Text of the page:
I’ve loved comic books since I was 9 years old. Since then I’ve been lucky enough to turn that affection into a career. As the parent of two kiddos, I want to have samplings of my hobby I can pass them when and if they show interest. Hey, Kids Comics! will chronicle my experience going through these offerings and not only evaluating my kids’ potential interest but also passing along any potential trouble spots for children and parents. As always, I encourage you to read these books first to see if you think your kid will enjoy them.
As a kid, my first real exposure to Batman came from the Adam West TV show. Even though I was growing up in the 80s, a few decades after the series first aired its impressive 120 episode run, I was lucky enough to catch them on reruns. At the time, I just took the campy antics at face value, but still fully enjoyed watching the exploits of Batman, Robin and Batgirl as they took on The Joker, Riddler, Catwoman (or Catwomen, more accurately), Egghead and the rest. For years, the only way you could see these episodes was if they happened to be on TV as the home video rights were a tangled mess. In the past few years, though, those rights have been detangled and simplified to the point where we now have Batman: The Complete Television Series, action figures and other collectibles and a comic book from DC called Batman ’66.
I hope to get my hands on the full TV series at some point, but in the meantime, I’ve had a great time showing our three-year-old daughter a handful of episodes on TV as well as the movie, which she seems to enjoy. When it comes to my mission of finding comics that my kids will enjoy, a big part of that is coming up with kid-friendly versions of the characters I know and love that I can share with them. You might think Batman would be a difficult character in that regards because of the generally dark tone people take with him, but thanks to a variety of TV and cartoon tie-ins, there’s a surprising amount of offerings for the younger set. Overall, I’d say that Batman ’66 fits in with that group because writer Jeff Parker (who I’m a big fan of) does such an amazing job of fitting these stories so perfectly into the world fans of the show know and love. In fact, it’s impossible for me to read these stories without hearing Adam West and Burt Wards’ voices in my head doing the dialog.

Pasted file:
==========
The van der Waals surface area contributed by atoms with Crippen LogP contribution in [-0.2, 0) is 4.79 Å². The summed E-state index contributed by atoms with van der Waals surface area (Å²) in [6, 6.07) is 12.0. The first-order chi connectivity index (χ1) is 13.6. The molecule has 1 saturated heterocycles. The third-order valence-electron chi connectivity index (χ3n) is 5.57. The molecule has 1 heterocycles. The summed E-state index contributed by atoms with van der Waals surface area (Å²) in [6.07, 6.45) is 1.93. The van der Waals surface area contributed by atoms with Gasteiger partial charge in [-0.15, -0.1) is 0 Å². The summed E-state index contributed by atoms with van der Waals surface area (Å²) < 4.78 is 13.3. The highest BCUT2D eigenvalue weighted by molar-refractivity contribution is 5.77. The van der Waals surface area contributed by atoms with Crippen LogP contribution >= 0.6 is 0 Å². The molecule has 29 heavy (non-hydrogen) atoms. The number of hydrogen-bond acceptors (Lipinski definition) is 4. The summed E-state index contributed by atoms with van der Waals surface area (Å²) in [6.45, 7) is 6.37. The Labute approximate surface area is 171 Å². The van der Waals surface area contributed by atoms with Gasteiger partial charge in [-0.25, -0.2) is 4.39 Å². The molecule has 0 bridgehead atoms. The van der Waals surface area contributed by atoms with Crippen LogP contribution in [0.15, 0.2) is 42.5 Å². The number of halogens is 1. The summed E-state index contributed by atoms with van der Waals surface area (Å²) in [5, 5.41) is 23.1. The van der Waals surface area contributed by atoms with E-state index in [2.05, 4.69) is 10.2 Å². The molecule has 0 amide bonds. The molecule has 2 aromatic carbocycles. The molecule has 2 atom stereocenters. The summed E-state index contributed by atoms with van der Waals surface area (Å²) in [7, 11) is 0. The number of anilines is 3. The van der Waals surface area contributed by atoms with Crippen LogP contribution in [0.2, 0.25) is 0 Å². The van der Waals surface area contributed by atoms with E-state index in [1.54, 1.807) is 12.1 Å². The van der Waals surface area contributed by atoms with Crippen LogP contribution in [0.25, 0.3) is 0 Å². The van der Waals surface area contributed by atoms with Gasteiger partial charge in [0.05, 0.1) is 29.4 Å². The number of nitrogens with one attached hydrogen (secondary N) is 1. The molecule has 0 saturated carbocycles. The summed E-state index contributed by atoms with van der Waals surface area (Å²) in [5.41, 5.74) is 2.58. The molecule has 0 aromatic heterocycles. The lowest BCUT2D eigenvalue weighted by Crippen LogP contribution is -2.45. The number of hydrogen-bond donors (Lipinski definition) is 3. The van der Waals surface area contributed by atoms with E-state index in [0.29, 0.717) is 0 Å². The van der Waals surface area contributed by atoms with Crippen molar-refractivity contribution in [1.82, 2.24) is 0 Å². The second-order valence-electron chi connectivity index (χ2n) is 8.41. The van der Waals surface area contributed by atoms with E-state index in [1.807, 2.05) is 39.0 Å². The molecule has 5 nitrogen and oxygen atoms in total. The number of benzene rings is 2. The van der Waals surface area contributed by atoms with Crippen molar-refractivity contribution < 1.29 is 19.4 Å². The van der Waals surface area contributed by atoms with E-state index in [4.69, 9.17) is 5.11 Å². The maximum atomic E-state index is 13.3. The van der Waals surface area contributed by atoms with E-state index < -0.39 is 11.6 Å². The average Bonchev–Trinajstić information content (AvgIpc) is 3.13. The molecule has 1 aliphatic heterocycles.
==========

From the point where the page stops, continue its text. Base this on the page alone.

The artists assembled to draw these stories — Jonathan Case, Ty Templeton, Joe Quinones, Sandy Jarrell, Ruben Procopio and Colleen Coover — also do a killer job of matching the tone of that series with its bold, bright colors and general over-the-top nature while also mixing in the kinds of elements that would have blown the show’s budget like a British Batmobile, flying top hats and complicated airborne Egghead deathtraps. While my daughter wasn’t quite interested in sitting down and reading these issues with me (she hasn’t been into reading much the past month or so) she did love looking at the pictures and, when presented with a few different toon-based trades, quickly chose this version of Batman as her favorite.
Aside from the usual elements seen in every incarnation of Batman — guns, fighting, criminals — I’d say that there’s very little to take issue with in Batman ’66. These are fun, short-ish, tight stories that pit lighthearted versions of these beloved heroes against a variety of villains. Even though my daughter isn’t overly familiar with these versions of these characters (yet), I’d say that she and other kids like her can easily jump into these adventures that will also entertain the parents or grown-ups reading them.
If this sounds like the kind of thing you’d like to check out — either for your kids, or yourself — Amazon has Batman ’66 Vol. 1 in physical and Kindle forms. That book collects the first five issues of the series. The series itself comes out first as a digital comic that can be purchased on Comixology. It’s been a while, but I read the first two issues in that format and they were a lot of fun and would also probably make for a fun reading experience with a kiddo or two! Now that I think about it, that might be a really great way to get kids interested in comics and these characters.